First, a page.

As we celebrate the 70th anniversary of the ANZUS Treaty, it is important that we reflect on who is represented in debates on the US-Australia relationship.
This week, the US-based think tank Pacific Forum was scheduled to host an all-male panel on Next-Generation Voices in US-Australia relations. After receiving criticism for the ‘manel’, the event was cancelled. The organisers blamed the "backlash", arguing that the "integrity of the panel’ had been comprised. The organisers placed the blame on women for pulling out at the last minute due to “family priorities”.
This follows a trend in US-Australia alliance discussions—they are male dominated. Last year Routledge published an edited book on 'The future of the United States-Australia Alliance: Evolving Security Strategy in the Indo-Pacific'. It featured no women authors or editors. In 2017 the Australian Embassy in Washington launched the 'Patrons of the Alliance' to celebrate ‘100 years of mateship'. Of the 15 patrons, all were men.
For women, this tells them their contributions to the alliance are not wanted.
Australia's international affairs remain dominated by white men. This is demonstrated through numerous studies, including the Lowy Institute, by Elise Stephenson, and Bec Strating, and Jasmine-Kim Westendorf.
Between 2010 and 2019, only 32 per cent of authors published in the Australian Journal of International Affairs were female. The Women Leadership Institute Australia found in 2019, that on media on government and politics, 34 per cent of sources quotes were women and 16 per cent of op-eds were written by women.
However, there is no shortage of female experts on the alliance.
Young Australians in International Affairs (YAIA), for example, has worked with next-generation leadership for over seven years. Last year, supported by the US Embassy in Canberra, we ran our Future Leaders Series on the US alliance. Most of our participants and speakers were women. Over seven years, YAIA has published Insights from young Australians on a range of issues, including the ANZUS Treaty.
ANZUS is a collective security agreement formed after World War II between Australia, New Zealand, and the US. For Australia, interest in ANZUS stems from a sense of anxiety that has come to characterise Australian foreign policymaking. We are a European settler colony, located in the Asia-Pacific, on unceded land. This has seen Australia seek out 'great and powerful friends' for security guarantees.
The treaty is built on traditional concepts of security; primarily that war is fought between state actors through their militaries. However, this is changing. Cybersecurity and human security issues like COVID-19 and climate change challenge conventional understandings of what national security means. For 78 per cent of young Australians, climate change is the biggest threat to Australia. Only 38 per cent see conflict with the US and China over Taiwan as a primary concern.
Young Australians do not share the same sense of 'fear of abandonment' as previous generations of policymakers. Like the structure of the international system, young Australians are increasingly multipolar in their outlook. The alliance will need to adapt to a multipolar system and a generation of young Australians who feel disconnected from the alliance. Growing up in a post-9/11 world, the political memory of young people is marked by the War on Terror, Syria, the Global Financial Crisis, and Donald Trump.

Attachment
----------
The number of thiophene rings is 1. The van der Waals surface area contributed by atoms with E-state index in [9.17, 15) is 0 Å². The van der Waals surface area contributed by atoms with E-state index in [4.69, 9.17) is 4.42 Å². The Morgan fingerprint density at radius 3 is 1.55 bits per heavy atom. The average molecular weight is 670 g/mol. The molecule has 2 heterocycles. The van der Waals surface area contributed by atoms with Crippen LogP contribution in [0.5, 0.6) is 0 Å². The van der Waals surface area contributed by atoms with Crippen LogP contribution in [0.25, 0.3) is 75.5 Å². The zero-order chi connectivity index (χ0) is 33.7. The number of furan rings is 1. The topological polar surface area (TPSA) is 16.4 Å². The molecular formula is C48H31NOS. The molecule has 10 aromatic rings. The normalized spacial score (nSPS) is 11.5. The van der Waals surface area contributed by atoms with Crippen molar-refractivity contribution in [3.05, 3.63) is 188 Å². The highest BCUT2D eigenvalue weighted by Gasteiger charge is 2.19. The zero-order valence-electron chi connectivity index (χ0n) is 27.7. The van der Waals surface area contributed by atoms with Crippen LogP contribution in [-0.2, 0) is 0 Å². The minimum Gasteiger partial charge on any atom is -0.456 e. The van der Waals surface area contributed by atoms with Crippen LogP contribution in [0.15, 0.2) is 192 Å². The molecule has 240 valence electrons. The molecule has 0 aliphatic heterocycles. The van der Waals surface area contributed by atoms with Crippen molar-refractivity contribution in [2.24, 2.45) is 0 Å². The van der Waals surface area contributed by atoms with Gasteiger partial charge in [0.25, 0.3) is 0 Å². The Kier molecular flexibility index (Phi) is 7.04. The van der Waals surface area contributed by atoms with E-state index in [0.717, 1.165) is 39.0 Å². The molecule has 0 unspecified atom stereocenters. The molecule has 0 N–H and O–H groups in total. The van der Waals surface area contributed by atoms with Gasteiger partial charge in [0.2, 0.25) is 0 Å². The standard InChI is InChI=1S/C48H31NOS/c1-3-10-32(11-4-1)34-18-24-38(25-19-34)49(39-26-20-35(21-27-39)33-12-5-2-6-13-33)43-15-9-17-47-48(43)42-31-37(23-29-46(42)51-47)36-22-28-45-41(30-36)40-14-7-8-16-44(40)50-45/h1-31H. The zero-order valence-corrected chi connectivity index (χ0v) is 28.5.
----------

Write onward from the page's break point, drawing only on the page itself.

The 2021 Lowy Poll found that only 30 per cent of young Australians see the US alliance as important for Australia's security, compared to 47 per cent overall. A gender breakdown of the same question, reveals that 40 per cent of women see it as important, compared to 55 per cent of men.
For women and young Australians, the alliance does not hold the same significance. It is these voices that are siloed from alliance discussions. The Australian international affairs community is dominated by men who are more likely to see the alliance as important to Australian security. This has led to manels and publications where the same ideas and interests are being repeated.
Different perspectives on the alliance and the ANZUS Treaty are vital if we want to ensure that ANZUS endures. Like other aspects of policy and national interests, ANZUS has to adapt to new security threats. Adaptation and flexibility is not a bad thing. Updating the context in which we think about the ANZUS treaty will better serve Australian, US, and regional interests.
Inroads are being made. Australia's past two Foreign Ministers have been women. Caroline Kennedy is set to be the next US Ambassador to Australia. For the past few years, the US Embassy in Canberra has done an embassy ‘take over’ with two young female Australian leaders. In 2020, the Perth USAsia Centre published Next Generation Perspectives on the US-Australia Alliance; of the fifteen contributors, ten were women.
The future of the alliance will look different to today's alliance. And with today's alliance managers mostly men, then change is a good thing.
For younger generations, diversity and inclusion are increasingly important. If alliance debates do not reflect them, they are unlikely to support it. Male-dominated spaces in international affairs are no longer acceptable. Excluding women from conversations about the alliance excludes them from the alliance.
Diversity ensures longevity. This includes not only diversity of gender and race but also of ideas. If debates about the US-Australia alliance do not adapt, the alliance risks becoming irrelevant.
Kate Clayton is Chief Operations Officer at Young Australians in International Affairs and a Research Officer at La Trobe Asia.